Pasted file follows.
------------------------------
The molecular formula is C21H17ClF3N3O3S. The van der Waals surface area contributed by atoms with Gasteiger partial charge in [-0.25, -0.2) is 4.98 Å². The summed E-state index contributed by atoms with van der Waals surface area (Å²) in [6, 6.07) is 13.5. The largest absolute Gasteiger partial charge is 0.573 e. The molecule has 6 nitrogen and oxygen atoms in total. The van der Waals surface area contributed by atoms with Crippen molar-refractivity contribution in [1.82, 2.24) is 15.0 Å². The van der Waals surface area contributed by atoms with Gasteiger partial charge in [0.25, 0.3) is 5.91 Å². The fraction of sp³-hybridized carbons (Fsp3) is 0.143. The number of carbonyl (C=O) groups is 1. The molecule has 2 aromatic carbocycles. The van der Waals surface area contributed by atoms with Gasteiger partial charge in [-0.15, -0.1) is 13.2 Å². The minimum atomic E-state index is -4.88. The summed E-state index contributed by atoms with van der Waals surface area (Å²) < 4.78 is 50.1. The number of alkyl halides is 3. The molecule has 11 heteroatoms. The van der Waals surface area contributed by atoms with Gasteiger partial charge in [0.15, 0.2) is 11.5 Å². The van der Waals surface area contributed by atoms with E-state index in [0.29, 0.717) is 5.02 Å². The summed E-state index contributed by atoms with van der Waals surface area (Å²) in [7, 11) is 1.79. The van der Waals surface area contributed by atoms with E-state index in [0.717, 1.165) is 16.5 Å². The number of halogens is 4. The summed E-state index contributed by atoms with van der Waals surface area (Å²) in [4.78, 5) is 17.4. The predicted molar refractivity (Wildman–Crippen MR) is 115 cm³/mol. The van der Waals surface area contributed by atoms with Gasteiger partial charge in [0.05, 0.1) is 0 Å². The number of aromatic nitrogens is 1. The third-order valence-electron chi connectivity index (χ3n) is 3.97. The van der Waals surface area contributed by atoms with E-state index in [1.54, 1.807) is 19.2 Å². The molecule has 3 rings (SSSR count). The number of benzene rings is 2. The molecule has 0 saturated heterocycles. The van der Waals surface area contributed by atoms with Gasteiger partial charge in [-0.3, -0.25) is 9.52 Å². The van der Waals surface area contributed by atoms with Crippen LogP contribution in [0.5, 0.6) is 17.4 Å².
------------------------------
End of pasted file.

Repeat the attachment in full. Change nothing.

The molecular formula is C21H17ClF3N3O3S. The van der Waals surface area contributed by atoms with Gasteiger partial charge in [-0.25, -0.2) is 4.98 Å². The summed E-state index contributed by atoms with van der Waals surface area (Å²) in [6, 6.07) is 13.5. The largest absolute Gasteiger partial charge is 0.573 e. The molecule has 6 nitrogen and oxygen atoms in total. The van der Waals surface area contributed by atoms with Crippen molar-refractivity contribution in [1.82, 2.24) is 15.0 Å². The van der Waals surface area contributed by atoms with Gasteiger partial charge in [0.25, 0.3) is 5.91 Å². The fraction of sp³-hybridized carbons (Fsp3) is 0.143. The number of carbonyl (C=O) groups is 1. The molecule has 2 aromatic carbocycles. The van der Waals surface area contributed by atoms with Gasteiger partial charge in [-0.15, -0.1) is 13.2 Å². The minimum atomic E-state index is -4.88. The summed E-state index contributed by atoms with van der Waals surface area (Å²) < 4.78 is 50.1. The number of alkyl halides is 3. The molecule has 11 heteroatoms. The van der Waals surface area contributed by atoms with Gasteiger partial charge in [0.15, 0.2) is 11.5 Å². The van der Waals surface area contributed by atoms with E-state index in [0.29, 0.717) is 5.02 Å². The summed E-state index contributed by atoms with van der Waals surface area (Å²) in [7, 11) is 1.79. The van der Waals surface area contributed by atoms with E-state index in [0.717, 1.165) is 16.5 Å². The number of halogens is 4. The summed E-state index contributed by atoms with van der Waals surface area (Å²) in [4.78, 5) is 17.4. The predicted molar refractivity (Wildman–Crippen MR) is 115 cm³/mol. The van der Waals surface area contributed by atoms with Gasteiger partial charge in [0.05, 0.1) is 0 Å². The number of aromatic nitrogens is 1. The third-order valence-electron chi connectivity index (χ3n) is 3.97. The van der Waals surface area contributed by atoms with E-state index in [1.54, 1.807) is 19.2 Å². The molecule has 3 rings (SSSR count). The number of benzene rings is 2. The molecule has 0 saturated heterocycles. The van der Waals surface area contributed by atoms with Gasteiger partial charge in [-0.3, -0.25) is 9.52 Å². The van der Waals surface area contributed by atoms with Crippen LogP contribution in [0.5, 0.6) is 17.4 Å².